that purpose)

It would also be conventional to put your ‘main program’, the bit which
creates the menus and runs them, outside of the enclosing module. That
would
give you:

module Menus
class Menu

end
end
m = Menus::Menu.new

It’s a bit more unwieldy because of the use of the enclosing Module,
which
you have to use explicitly if you’re outside.

Regards,

Brian.

Adam P. wrote:

On Mon, Sep 6, 2010 at 6:23 PM, Brian C. [email protected]
wrote:

On Tue, Sep 07, 2010 at 01:59:53AM +0900, Tim Romberg wrote:

@Brian: Thanks for your feedback. I am aware that I’m not practicing
“good” Ruby yet, I hope with more time I will develop. The reason why
included the module was because one of the musts with the assignment was
to output a menu through a module.

In your original code you only had class methods, so you could have defined
them directly on a module instead:

module Menu
 def self.whatever
  puts “Hello”
 end
end
Menu.whatever

This is because a class is a module, just with the extra abilities of
creating instances and subclassing, which you weren’t using.

When I want to create the other menus
as you stated with the main_menu example can I just continue creating
the menu objects equally?! For example:
m = Menu.new [“Checkin”,“Checkout”,“Lists”,“Economy”,“Exit”]
m.main_menu
m = Menu.new [“list current guests”,“list all guests”,“back to main
menu”]
 m.lists_menu

Sure; or store them in different variables (or constants) and then re-use
them as you like. Â You might choose a more descriptive name for your method
which prints the menu and lets the user choose a selection.

main_menu = Menu.new [“Checkin”,“Checkout”,“Lists”,“Economy”,“Exit”]
lists_menu = Menu.new [“list current guests”,“list all guests”,“back to main
menu”]
main_menu.choose
lists_menu.choose

Regards,

Brian.

I’d also like to add that this would be good for simplicity:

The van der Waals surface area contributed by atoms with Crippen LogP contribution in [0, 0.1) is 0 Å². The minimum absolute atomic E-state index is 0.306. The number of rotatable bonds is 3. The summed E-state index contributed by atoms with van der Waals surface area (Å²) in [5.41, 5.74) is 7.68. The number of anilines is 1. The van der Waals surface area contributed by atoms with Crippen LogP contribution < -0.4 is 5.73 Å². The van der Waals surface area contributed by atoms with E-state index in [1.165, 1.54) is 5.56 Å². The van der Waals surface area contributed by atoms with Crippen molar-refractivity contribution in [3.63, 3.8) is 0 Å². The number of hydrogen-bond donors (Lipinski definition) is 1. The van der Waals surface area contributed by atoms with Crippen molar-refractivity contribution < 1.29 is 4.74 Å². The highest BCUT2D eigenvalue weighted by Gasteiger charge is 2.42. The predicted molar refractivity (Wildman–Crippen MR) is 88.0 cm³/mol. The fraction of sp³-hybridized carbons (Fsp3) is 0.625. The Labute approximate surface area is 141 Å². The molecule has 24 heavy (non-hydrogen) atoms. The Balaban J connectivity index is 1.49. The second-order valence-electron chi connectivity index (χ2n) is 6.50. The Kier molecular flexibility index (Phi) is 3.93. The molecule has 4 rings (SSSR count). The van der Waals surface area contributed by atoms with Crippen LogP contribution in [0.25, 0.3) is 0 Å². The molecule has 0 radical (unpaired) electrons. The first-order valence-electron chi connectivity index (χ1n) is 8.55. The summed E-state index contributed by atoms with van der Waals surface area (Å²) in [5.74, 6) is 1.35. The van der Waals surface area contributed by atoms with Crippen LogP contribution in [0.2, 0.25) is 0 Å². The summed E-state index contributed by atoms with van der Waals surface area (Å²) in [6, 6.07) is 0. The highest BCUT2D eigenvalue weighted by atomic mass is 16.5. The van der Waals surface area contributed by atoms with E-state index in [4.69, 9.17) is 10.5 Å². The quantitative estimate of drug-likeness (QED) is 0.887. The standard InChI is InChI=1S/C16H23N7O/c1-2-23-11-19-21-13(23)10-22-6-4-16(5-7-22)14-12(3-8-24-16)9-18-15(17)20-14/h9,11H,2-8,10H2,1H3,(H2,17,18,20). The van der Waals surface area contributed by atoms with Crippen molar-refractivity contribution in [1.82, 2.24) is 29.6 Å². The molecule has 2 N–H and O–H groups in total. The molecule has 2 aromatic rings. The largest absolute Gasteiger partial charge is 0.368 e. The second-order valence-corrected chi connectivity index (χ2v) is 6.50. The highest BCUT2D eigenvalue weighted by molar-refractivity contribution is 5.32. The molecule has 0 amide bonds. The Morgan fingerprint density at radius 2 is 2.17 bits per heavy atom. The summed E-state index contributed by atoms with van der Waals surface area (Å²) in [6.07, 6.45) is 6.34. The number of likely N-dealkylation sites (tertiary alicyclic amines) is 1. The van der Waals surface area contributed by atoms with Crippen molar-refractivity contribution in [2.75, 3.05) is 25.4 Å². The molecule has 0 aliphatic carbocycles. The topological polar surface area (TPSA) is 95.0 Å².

class Menu
def self.
self.new(*args)
end
end

to allow you to say

main_menu = Menu[“Checkin”,“Checkout”,“Lists”,“Economy”,“Exit”]

@Adam: How exactly would you incorporate that?! Now the class menu is as
follows:

class Menu
attr_reader :options

Pass in array of options

def initialize(options)
@options = options
end

def main_menu
puts “---------------------------”
puts " Main Menu"
@options.each_with_index do |item, i|
puts " #{i+1}. #{item}"
end
puts
puts “What do you want to do?”
end

Regards
Tim

Brian C. wrote:

On Tue, Sep 07, 2010 at 03:12:30AM +0900, Tim Romberg wrote:

@Brian: you really are a gem. Thanks for all your help. I tried to
follow what you said put found it hard to incorporate all of it. I did
like this but does not seem to work so well:

I get an undefined method lists_menu’ for #Menus::Menu:0x10019aa90
(NoMethodError)
I guess I have declared something wrong somewhere. Do not mean to make
you debug all of my code but could you maybe give a hint?! Thanks

If you reformat your code properly - see attached - it should become
clearer. You have your "end"s misplaced, so you’re defining lists_menu
outside of the class, but inside the module.

You might be able to find a good editor helps you with that, or there
are
utilities around for reformatting ruby source I think. If you have a
copy
of ruby 1.9 lying around, then running it with the -w flag will also
give
you hints where things aren’t aligned properly (I keep 1.9 around for
only
that purpose)

It would also be conventional to put your ‘main program’, the bit which
creates the menus and runs them, outside of the enclosing module. That
would
give you:

module Menus
class Menu

end
end
m = Menus::Menu.new

It’s a bit more unwieldy because of the use of the enclosing Module,
which
you have to use explicitly if you’re outside.

Regards,

Brian.

@Brian: Thanks Brian you were right. I got that to role my only problem
is now that it currently displays both menus at the same time. I guess
thats logical as its calling both menu objects at the same time. i only
want the main menu to show when you start it, the other menus should
function as submenus. Im actually having my main in a seperate file and
it looks like this:
require ‘menu_test’
=begin
Main class for the program. Creates a new camping
and starts the loop fpr the program
=end
class Main

if FILE == $0
$camping = Camping.new(32, 12) # creates new camping

include Menus
$current_menu = main_menu

# loops through menu
while (true)
  puts $current_menu
  choice = Menus.get_input
  $current_menu.make_menu_choice(choice)
end

end
end

Buff…I fel like Im making things more complicated but Im laking the
proper design pattern skills for Ruby. I like what you said about:
module Menus
class Menu

end
end
m = Menus::Menu.new
and to use that as a main instead.

Big thanks and regards
Tim